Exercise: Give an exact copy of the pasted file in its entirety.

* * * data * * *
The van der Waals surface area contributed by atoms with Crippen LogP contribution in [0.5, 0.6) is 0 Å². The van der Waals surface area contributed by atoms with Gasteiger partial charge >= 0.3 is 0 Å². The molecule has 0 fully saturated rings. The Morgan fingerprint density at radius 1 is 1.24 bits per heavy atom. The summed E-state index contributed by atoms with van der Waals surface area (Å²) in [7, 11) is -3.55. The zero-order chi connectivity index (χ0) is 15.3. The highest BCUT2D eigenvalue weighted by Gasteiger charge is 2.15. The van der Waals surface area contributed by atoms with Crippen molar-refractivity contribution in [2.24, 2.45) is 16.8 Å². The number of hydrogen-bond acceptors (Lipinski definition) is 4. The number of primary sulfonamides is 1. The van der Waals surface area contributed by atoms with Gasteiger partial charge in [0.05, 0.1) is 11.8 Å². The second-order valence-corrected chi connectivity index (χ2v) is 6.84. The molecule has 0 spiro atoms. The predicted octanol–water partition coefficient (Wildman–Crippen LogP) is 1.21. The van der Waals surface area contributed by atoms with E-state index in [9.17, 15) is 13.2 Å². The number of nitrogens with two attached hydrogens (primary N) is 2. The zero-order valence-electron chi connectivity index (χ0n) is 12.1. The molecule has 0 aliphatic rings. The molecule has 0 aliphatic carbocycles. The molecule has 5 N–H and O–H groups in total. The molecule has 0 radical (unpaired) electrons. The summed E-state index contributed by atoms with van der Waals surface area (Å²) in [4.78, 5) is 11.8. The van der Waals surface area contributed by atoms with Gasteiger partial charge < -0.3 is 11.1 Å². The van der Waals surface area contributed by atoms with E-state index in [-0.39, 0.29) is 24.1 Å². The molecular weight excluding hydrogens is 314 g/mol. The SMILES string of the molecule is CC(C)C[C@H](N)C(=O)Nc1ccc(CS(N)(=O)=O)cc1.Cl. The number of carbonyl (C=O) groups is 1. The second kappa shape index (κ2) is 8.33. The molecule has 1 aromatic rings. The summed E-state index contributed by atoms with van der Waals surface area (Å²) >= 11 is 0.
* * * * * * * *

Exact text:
The van der Waals surface area contributed by atoms with Crippen LogP contribution in [0.5, 0.6) is 0 Å². The van der Waals surface area contributed by atoms with Gasteiger partial charge >= 0.3 is 0 Å². The molecule has 0 fully saturated rings. The Morgan fingerprint density at radius 1 is 1.24 bits per heavy atom. The summed E-state index contributed by atoms with van der Waals surface area (Å²) in [7, 11) is -3.55. The zero-order chi connectivity index (χ0) is 15.3. The highest BCUT2D eigenvalue weighted by Gasteiger charge is 2.15. The van der Waals surface area contributed by atoms with Crippen molar-refractivity contribution in [2.24, 2.45) is 16.8 Å². The number of hydrogen-bond acceptors (Lipinski definition) is 4. The number of primary sulfonamides is 1. The van der Waals surface area contributed by atoms with Gasteiger partial charge in [0.05, 0.1) is 11.8 Å². The second-order valence-corrected chi connectivity index (χ2v) is 6.84. The molecule has 0 spiro atoms. The predicted octanol–water partition coefficient (Wildman–Crippen LogP) is 1.21. The van der Waals surface area contributed by atoms with E-state index in [9.17, 15) is 13.2 Å². The number of nitrogens with two attached hydrogens (primary N) is 2. The zero-order valence-electron chi connectivity index (χ0n) is 12.1. The molecule has 0 aliphatic rings. The molecule has 0 aliphatic carbocycles. The molecule has 5 N–H and O–H groups in total. The molecule has 0 radical (unpaired) electrons. The summed E-state index contributed by atoms with van der Waals surface area (Å²) in [4.78, 5) is 11.8. The van der Waals surface area contributed by atoms with Gasteiger partial charge < -0.3 is 11.1 Å². The van der Waals surface area contributed by atoms with E-state index in [-0.39, 0.29) is 24.1 Å². The molecular weight excluding hydrogens is 314 g/mol. The SMILES string of the molecule is CC(C)C[C@H](N)C(=O)Nc1ccc(CS(N)(=O)=O)cc1.Cl. The number of carbonyl (C=O) groups is 1. The second kappa shape index (κ2) is 8.33. The molecule has 1 aromatic rings. The summed E-state index contributed by atoms with van der Waals surface area (Å²) >= 11 is 0.